Well, in April, the automakers whiffed in the Supreme Court and were told that carbon emissions from autos are a pollutant that must be regulated under the Clean Air Act. In September, the automakers swung and missed as a Vermont Judge upheld the right of California and other states to adopt clean car standards that go beyond current federal regulations.
The Mighty Casey that is the automaker legal team pretty much got caught looking at strike 3, as Federal District Court Judge Anthony Ishii in Fresno rejected U.S. automakers' claims that federal law pre-empts the state standards and threw out their case.
You can read our full statement about this decision in our press release, but the most pertinent current action this applies to are the last ditch efforts by automakers and their allies in the Senate and administration to use the improved fuel economy standards in the Energy Bill as a tool to block the EPA and the states from trying to move forward on regulating global warming pollution from autos.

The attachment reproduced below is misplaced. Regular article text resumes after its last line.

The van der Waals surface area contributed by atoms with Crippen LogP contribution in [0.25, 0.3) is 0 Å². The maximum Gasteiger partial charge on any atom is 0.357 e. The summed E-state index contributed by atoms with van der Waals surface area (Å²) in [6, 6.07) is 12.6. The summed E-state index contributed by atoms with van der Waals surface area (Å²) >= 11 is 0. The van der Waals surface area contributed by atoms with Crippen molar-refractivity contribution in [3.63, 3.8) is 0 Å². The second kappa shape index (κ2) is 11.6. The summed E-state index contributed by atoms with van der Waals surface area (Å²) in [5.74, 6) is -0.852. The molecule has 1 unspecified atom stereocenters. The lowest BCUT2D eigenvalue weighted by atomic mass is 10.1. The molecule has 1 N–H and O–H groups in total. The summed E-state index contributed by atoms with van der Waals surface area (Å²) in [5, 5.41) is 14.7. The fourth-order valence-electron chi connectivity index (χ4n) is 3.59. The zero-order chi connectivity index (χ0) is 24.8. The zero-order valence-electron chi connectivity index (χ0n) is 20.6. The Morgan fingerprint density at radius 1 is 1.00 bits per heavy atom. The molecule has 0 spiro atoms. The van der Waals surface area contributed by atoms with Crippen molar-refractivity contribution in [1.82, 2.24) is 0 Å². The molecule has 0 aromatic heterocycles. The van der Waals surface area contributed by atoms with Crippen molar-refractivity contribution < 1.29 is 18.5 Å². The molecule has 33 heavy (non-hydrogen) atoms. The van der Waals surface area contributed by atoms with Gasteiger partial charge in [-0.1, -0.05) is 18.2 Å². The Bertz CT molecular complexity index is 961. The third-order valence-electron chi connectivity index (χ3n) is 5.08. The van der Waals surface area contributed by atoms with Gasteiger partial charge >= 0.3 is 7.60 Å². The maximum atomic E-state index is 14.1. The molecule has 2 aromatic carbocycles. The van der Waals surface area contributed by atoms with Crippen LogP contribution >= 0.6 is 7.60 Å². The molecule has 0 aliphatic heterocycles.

Seems these folks aren’t quite getting the message blaring from the courts. The Supreme Court’s ruling was pretty clear on this, saying, “EPA has been charged with protecting the public’s “health” and “welfare,” a statutory obligation wholly independent of the Department of Transportation’s mandate to promote energy efficiency.” The key is this: the 35 miles per gallon by 2020 standard is a good stepping stone to move forward on oil security while providing a needed push forward on carbon reduction in the automotive sector. That said, it should be seen as a complimentary policy, NOT A REPLACEMENT, to the EPA’s primary job under the Clean Air Act and states’ legal rights to move beyond EPA regulations by following California’s lead.
Given New Mexico’s recent adoption of the clean car standards, and the emerging interest coming from states such as Illinois, Minnesota, Iowa, and Montana, a small minority of recalcitrant interests should simply not be able to stop the forward movement we have seen from the states, the courts, and the majority of Congress.
Let’s hope common sense wins the day. Looks like we’ll have another Senate vote on the Energy Bill sometime today.
Posted by: ScottN